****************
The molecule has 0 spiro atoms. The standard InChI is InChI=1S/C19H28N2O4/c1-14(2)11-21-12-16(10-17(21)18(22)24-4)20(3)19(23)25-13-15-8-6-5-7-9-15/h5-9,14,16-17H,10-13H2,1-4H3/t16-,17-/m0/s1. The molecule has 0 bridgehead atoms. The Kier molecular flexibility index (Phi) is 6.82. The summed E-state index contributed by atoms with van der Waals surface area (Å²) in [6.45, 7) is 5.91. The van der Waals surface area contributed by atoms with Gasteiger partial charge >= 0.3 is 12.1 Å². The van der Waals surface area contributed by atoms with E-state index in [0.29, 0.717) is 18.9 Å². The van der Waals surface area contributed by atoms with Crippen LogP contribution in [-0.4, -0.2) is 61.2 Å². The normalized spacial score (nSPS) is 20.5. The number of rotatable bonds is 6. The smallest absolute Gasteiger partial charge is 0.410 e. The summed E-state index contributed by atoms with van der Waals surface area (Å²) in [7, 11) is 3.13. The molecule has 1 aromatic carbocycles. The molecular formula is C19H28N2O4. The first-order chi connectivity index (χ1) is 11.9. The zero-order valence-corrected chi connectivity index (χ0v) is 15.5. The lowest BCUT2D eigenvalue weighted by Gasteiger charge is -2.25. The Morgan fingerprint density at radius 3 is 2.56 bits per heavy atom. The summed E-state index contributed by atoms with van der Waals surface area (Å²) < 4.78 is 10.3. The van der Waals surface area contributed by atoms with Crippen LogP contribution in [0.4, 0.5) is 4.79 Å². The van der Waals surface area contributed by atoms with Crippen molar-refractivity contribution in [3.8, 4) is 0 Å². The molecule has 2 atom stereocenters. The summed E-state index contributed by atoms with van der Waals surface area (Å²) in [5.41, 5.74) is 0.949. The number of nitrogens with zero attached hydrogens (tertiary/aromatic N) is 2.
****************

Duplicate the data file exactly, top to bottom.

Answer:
The molecule has 0 spiro atoms. The standard InChI is InChI=1S/C19H28N2O4/c1-14(2)11-21-12-16(10-17(21)18(22)24-4)20(3)19(23)25-13-15-8-6-5-7-9-15/h5-9,14,16-17H,10-13H2,1-4H3/t16-,17-/m0/s1. The molecule has 0 bridgehead atoms. The Kier molecular flexibility index (Phi) is 6.82. The summed E-state index contributed by atoms with van der Waals surface area (Å²) in [6.45, 7) is 5.91. The van der Waals surface area contributed by atoms with Gasteiger partial charge >= 0.3 is 12.1 Å². The van der Waals surface area contributed by atoms with E-state index in [0.29, 0.717) is 18.9 Å². The van der Waals surface area contributed by atoms with Crippen LogP contribution in [-0.4, -0.2) is 61.2 Å². The normalized spacial score (nSPS) is 20.5. The number of rotatable bonds is 6. The smallest absolute Gasteiger partial charge is 0.410 e. The summed E-state index contributed by atoms with van der Waals surface area (Å²) in [7, 11) is 3.13. The molecule has 1 aromatic carbocycles. The molecular formula is C19H28N2O4. The first-order chi connectivity index (χ1) is 11.9. The zero-order valence-corrected chi connectivity index (χ0v) is 15.5. The lowest BCUT2D eigenvalue weighted by Gasteiger charge is -2.25. The Morgan fingerprint density at radius 3 is 2.56 bits per heavy atom. The summed E-state index contributed by atoms with van der Waals surface area (Å²) < 4.78 is 10.3. The van der Waals surface area contributed by atoms with Crippen LogP contribution in [0.4, 0.5) is 4.79 Å². The van der Waals surface area contributed by atoms with Crippen molar-refractivity contribution in [3.8, 4) is 0 Å². The molecule has 2 atom stereocenters. The summed E-state index contributed by atoms with van der Waals surface area (Å²) in [5.41, 5.74) is 0.949. The number of nitrogens with zero attached hydrogens (tertiary/aromatic N) is 2.